Thursday, September 27, 2012

Tea with Kali

 The Paper People are leaving the gallery today, making way for an invitational group show, BLACK.WHITE.REaD: Journey Through the Maze, guest curated by Cecilia Rossey.  But I couldn’t let all of Rosemary Markowski’s remarkable papier-mâché sculptures get away, so At the Table 2 - Tea with Kali is now installed on top of my filing cabinet, where I can see it out of the corner of my eye as I sit at my desk.

At a mere 12.5h x 12.5w x 5d, the piece occupies a psychic space that is much larger than its objective dimensions. A very proper-looking woman with cropped, brown hair and a sad yet quizzical expression on her face sits on a rickety chair, holding a red tea cup. At the other end of the table sits another woman, this one with blue skin, long unkempt hair, and four arms. Between them, the table, spread with a patterned cloth, holds a teapot, another cup, a plate of cookies, and a somewhat bewildered-looking male head. Kali’s tongue, which sticks out of her mouth nearly to her chin, is the same bright red as the tea cups, her eyes glare fiercely beneath glowering brows, and her necklace of skulls glitters against her bare, blue skin. One of her hands rests lightly on the head, two others brandish a sword, a spear, and the fourth makes a gesture which might be a fist but might also be a sign of blessing.

The fearsome Kali is a Hindu deity that is sometimes referred to as the Dark Mother. As she sits across the table from her bemused companion, she seems to me to be the embodiment of that part of myself that sometimes gets out of control with anger. It is said that Kali was trying to kill the forces of evil, but got so carried away that she almost didn’t notice that she was destroying everything around her. When her consort Shiva threw himself under her feet, she was so astonished that she stuck out her tongue and stopped her rampage.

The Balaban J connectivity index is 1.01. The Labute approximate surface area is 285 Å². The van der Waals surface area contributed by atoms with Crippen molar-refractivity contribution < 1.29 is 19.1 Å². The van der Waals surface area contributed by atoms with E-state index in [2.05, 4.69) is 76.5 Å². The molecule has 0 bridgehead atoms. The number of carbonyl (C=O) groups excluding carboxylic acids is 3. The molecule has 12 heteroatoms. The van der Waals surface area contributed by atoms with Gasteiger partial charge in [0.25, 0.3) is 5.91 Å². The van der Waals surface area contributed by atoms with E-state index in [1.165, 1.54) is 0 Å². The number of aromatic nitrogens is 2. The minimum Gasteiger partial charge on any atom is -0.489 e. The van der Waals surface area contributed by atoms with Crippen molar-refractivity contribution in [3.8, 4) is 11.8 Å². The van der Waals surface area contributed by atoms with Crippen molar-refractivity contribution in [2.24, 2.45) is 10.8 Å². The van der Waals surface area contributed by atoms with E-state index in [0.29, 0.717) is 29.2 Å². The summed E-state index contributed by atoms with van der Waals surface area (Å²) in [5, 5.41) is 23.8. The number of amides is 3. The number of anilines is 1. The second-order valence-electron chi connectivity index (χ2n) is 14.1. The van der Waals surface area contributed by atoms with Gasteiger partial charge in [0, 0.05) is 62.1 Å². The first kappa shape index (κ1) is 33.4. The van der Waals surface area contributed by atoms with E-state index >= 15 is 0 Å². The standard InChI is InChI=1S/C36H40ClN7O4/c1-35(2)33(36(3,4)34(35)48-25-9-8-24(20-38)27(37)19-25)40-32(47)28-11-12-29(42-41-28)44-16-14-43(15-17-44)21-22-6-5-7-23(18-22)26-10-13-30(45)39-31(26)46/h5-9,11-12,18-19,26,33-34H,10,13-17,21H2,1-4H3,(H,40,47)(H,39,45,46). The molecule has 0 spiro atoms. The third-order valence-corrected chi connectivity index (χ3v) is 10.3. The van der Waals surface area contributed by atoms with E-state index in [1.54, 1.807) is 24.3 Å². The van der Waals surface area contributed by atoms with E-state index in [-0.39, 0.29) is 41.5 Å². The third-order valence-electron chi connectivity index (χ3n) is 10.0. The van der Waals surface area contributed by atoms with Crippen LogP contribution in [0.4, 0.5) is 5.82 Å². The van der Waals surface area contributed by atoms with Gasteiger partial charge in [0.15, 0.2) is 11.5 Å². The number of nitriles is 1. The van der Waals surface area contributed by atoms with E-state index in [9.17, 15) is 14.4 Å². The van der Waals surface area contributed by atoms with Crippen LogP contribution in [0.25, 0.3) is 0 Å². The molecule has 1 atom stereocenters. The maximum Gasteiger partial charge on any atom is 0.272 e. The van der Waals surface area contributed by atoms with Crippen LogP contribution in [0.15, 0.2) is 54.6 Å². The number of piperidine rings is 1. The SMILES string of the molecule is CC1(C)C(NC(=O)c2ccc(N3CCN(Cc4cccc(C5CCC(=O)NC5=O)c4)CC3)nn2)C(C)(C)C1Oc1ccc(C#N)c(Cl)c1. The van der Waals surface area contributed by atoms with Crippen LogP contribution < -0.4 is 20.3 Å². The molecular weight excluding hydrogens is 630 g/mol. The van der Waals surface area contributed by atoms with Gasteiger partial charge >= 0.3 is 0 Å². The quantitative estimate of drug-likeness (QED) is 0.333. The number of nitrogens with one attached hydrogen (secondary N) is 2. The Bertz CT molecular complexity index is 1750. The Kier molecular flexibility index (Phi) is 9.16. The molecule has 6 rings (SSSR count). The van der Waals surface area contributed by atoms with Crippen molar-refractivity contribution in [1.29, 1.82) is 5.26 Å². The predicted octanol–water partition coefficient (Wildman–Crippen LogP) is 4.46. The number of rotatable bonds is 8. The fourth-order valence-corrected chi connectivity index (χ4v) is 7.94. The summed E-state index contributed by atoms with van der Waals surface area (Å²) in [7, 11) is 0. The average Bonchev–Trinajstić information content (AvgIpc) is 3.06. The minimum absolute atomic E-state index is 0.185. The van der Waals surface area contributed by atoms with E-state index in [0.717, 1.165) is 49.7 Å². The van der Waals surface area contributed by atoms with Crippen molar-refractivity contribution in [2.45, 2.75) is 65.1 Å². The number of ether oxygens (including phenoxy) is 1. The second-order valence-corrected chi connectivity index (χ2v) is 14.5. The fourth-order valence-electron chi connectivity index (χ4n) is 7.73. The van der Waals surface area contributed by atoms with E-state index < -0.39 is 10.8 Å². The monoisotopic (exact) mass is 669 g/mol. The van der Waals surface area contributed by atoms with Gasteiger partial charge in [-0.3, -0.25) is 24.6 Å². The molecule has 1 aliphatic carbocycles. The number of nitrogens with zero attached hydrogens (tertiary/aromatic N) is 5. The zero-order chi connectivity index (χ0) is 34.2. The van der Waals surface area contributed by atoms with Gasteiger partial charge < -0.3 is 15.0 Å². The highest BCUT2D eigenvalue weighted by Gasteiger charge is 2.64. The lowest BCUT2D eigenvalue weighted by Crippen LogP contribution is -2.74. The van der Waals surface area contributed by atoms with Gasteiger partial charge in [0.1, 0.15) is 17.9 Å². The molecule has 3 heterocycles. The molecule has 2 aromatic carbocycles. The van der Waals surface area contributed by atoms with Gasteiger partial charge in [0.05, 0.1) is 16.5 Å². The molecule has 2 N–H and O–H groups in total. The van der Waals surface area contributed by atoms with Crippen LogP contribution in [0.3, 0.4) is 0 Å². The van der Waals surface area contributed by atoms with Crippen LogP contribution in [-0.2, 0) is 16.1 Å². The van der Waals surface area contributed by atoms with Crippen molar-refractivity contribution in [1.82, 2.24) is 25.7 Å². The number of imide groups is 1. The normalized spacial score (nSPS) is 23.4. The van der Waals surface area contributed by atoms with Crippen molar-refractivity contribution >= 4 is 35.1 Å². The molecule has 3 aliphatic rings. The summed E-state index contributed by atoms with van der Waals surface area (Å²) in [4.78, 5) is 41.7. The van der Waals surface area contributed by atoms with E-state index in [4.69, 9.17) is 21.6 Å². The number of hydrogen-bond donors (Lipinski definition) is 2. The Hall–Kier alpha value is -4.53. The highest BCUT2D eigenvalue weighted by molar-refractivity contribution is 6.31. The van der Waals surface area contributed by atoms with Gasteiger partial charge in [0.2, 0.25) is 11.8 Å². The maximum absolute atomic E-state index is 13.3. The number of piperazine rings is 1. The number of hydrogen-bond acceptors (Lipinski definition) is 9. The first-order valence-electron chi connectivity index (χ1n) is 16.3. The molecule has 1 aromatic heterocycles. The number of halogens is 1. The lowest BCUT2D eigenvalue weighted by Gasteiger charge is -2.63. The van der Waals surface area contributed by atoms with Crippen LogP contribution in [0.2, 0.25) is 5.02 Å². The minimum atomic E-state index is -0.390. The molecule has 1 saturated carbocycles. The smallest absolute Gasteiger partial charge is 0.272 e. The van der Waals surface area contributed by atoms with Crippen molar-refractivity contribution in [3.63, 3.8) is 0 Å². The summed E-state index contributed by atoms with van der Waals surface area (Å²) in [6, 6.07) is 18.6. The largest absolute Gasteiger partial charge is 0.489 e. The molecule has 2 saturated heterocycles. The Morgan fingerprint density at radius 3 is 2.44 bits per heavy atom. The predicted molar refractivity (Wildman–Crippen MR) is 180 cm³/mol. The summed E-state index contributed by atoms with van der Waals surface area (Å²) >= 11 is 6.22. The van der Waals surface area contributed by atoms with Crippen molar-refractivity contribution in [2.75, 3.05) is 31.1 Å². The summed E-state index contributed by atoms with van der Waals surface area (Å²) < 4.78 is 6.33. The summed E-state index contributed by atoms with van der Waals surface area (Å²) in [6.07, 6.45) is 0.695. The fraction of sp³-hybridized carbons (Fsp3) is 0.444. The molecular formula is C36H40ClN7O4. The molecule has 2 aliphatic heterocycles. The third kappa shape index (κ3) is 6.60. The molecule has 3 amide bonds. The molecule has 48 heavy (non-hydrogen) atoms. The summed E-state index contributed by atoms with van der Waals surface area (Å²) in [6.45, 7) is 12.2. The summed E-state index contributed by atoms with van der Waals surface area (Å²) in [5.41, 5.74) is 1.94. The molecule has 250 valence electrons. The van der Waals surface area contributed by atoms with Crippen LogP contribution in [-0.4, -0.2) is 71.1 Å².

I don’t really know Rosemary Markowski, having only met her once when she came to the gallery to give and artist’s talk, so I can’t really say if this sculpture is autobiographical. What I can say is that she knows a lot about human nature, and about the need we all have to make peace with the unpredictable wildness that dwells within even the most mild-mannered exterior. As I look at this small sculpture, it reminds me to welcome the passion that fuels my life, even though it sometimes feels dangerous. To have Tea with Kali is to welcome her to my table, to recognize that Kali’s upraised hand is not a threat, but rather a gesture that says, “Do not be afraid.”

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